The Vuelta race leader says the rules used to protect riders in sprints at the Tour de France should be applied at the Spanish race
Chris Froome (Sky) survived the hot and crash-marred final of the Vuelta a España‘s stage four to Tarragona along Spain’s Catalonian coast, but wants the UCI implement a three-second rule like the one it trialled in the Tour de France.
The UCI rolled out a three-second rule for flat finishes in the Tour de France that allowed spaces between groups to reach three seconds before the jury would consider it a split. This added two seconds from the current one-second rule and, according to some riders including Froome, it eased the tensions in the peloton.
“On the crashes today, I think having that three-second rule like we had in the Tour de France makes things safer,” said Froome. “I like to see it in finishes like today that are tactical and dangerous.”
Froome sat through a press conference and at the end, raised the topic of crashes in sprint finishes without the question asked.
“I think that rule makes the front of the race a lot safer. No one wants the GC guys up there sprinting, we don’t want to be there, but obviously we have to be up there,” he said.
“We should bring back the three-second rule. The guys I talk too say they want it too. That’s something for the UCI and commissionaires to look at.”
It is unclear if the governing body could implement the rule mid-race in the Vuelta a España. Cycling Weekly reached out for comment, but had not heard back from the UCI before this article was published.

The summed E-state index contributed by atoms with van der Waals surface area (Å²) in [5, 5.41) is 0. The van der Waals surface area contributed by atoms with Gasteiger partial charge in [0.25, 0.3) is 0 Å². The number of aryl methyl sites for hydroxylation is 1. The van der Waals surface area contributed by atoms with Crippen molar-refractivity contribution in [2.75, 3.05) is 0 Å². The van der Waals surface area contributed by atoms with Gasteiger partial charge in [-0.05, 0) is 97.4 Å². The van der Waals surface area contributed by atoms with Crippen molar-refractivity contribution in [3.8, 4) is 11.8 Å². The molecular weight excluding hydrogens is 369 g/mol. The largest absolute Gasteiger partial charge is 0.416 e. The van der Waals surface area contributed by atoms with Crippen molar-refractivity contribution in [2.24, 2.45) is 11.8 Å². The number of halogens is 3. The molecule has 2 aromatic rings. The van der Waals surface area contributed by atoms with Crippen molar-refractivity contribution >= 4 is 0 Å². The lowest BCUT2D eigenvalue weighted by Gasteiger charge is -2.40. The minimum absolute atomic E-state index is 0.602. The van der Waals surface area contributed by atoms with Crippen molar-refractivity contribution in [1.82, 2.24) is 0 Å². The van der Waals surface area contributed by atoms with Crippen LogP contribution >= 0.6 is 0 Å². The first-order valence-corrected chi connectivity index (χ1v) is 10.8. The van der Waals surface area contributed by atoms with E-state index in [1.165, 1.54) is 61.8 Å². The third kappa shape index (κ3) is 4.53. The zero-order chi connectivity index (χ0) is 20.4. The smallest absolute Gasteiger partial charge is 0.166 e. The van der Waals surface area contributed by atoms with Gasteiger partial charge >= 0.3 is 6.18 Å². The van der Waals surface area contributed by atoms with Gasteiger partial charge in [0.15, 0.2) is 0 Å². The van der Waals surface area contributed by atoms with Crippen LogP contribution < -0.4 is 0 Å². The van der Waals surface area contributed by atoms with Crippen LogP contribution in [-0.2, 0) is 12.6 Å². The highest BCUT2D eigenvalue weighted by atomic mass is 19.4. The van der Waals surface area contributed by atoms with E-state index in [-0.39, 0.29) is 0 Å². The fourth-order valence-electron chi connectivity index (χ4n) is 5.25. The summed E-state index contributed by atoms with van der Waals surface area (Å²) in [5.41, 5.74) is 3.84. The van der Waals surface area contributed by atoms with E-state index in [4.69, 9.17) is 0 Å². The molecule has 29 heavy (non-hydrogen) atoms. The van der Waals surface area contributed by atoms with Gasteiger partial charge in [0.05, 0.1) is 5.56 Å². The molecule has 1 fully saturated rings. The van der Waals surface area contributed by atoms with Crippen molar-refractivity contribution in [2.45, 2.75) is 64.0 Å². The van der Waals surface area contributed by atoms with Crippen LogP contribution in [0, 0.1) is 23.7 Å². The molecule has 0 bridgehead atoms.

Stress levels rise in flat finishes because sprinters and their teams race at the front for the stage win and classification riders push to be there as well in case a split occurs in the group. Using three seconds instead of one, gives more leeway for the classification riders and their teams.
When the UCI rolled out the rule for the Tour, it said that at 60kph the distance between the last rider of a group and the first of the next is 17 metres at one second. It jumps to 50 metres at three seconds.
Stage winner Matteo Trentin said that he ordered his Quick-Step Floors team to the front precisely because so he could avoid trouble in the technical finish and have a chance for the win.
Crashes further out involved Daniel Moreno (Movistar), Domenico Pozzovivo (Ag2r La Mondiale) and Jelle Wallays (Lotto-Soudal).
Some disagree that the rule changes the way classification teams race.
“If you have a multi-million dollar rider who’s going for a top GC placing in the Tour you are not going to just sit last wheel because they made a slight adjustment to the rules,” Charly Wegelius, Cannondale-Drapac sports director said in the Tour.
“We have to be aware of the fact that winning the Tour or winning stage races is also about being one of the best bike riders, capable of being in the peloton and riding at the front. I don’t think we should go too far and take the edges off it.”
Froome took over the leader’s red jersey after stage three to Andorra on Monday. This is the earliest he has had the race lead in a Grand Tour along with the 2015 Tour de France where he wore yellow after stage three before giving it up the following day.
“Racing from the front has always been a good position for me to be in. A more of a defensive position and not trying make time up on anyone else,” he said.
“Today was all about the final, quite a tricky run in. My team-mates did a good job to keep me up there. With the risk of being splits in the final, it was important to stay up front.”